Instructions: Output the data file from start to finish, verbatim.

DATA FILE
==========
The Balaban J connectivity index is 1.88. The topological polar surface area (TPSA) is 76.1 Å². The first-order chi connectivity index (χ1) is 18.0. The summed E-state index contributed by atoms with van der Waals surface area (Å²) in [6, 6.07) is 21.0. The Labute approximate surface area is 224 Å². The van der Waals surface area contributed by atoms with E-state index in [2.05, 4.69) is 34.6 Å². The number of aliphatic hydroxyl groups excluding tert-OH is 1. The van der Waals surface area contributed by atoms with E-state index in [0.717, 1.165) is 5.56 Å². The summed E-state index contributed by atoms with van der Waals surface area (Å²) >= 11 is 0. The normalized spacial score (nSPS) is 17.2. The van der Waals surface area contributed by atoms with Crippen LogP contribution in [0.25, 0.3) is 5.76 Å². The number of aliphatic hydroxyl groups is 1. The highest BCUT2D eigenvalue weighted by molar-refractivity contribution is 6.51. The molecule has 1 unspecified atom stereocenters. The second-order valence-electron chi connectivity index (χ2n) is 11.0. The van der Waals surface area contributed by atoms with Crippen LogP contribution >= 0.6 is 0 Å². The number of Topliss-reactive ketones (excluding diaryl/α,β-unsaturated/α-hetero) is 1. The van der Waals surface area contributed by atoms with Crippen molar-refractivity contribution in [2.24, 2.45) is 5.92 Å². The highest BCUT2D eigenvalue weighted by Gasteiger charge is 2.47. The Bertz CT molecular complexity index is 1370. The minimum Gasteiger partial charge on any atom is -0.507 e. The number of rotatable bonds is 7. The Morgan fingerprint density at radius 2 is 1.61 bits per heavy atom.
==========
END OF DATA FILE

The Balaban J connectivity index is 1.88. The topological polar surface area (TPSA) is 76.1 Å². The first-order chi connectivity index (χ1) is 18.0. The summed E-state index contributed by atoms with van der Waals surface area (Å²) in [6, 6.07) is 21.0. The Labute approximate surface area is 224 Å². The van der Waals surface area contributed by atoms with E-state index in [2.05, 4.69) is 34.6 Å². The number of aliphatic hydroxyl groups excluding tert-OH is 1. The van der Waals surface area contributed by atoms with E-state index in [0.717, 1.165) is 5.56 Å². The summed E-state index contributed by atoms with van der Waals surface area (Å²) >= 11 is 0. The normalized spacial score (nSPS) is 17.2. The van der Waals surface area contributed by atoms with Crippen LogP contribution in [0.25, 0.3) is 5.76 Å². The number of aliphatic hydroxyl groups is 1. The highest BCUT2D eigenvalue weighted by molar-refractivity contribution is 6.51. The molecule has 1 unspecified atom stereocenters. The second-order valence-electron chi connectivity index (χ2n) is 11.0. The van der Waals surface area contributed by atoms with Crippen LogP contribution >= 0.6 is 0 Å². The number of Topliss-reactive ketones (excluding diaryl/α,β-unsaturated/α-hetero) is 1. The van der Waals surface area contributed by atoms with Crippen molar-refractivity contribution in [2.24, 2.45) is 5.92 Å². The highest BCUT2D eigenvalue weighted by Gasteiger charge is 2.47. The Bertz CT molecular complexity index is 1370. The minimum Gasteiger partial charge on any atom is -0.507 e. The number of rotatable bonds is 7. The Morgan fingerprint density at radius 2 is 1.61 bits per heavy atom.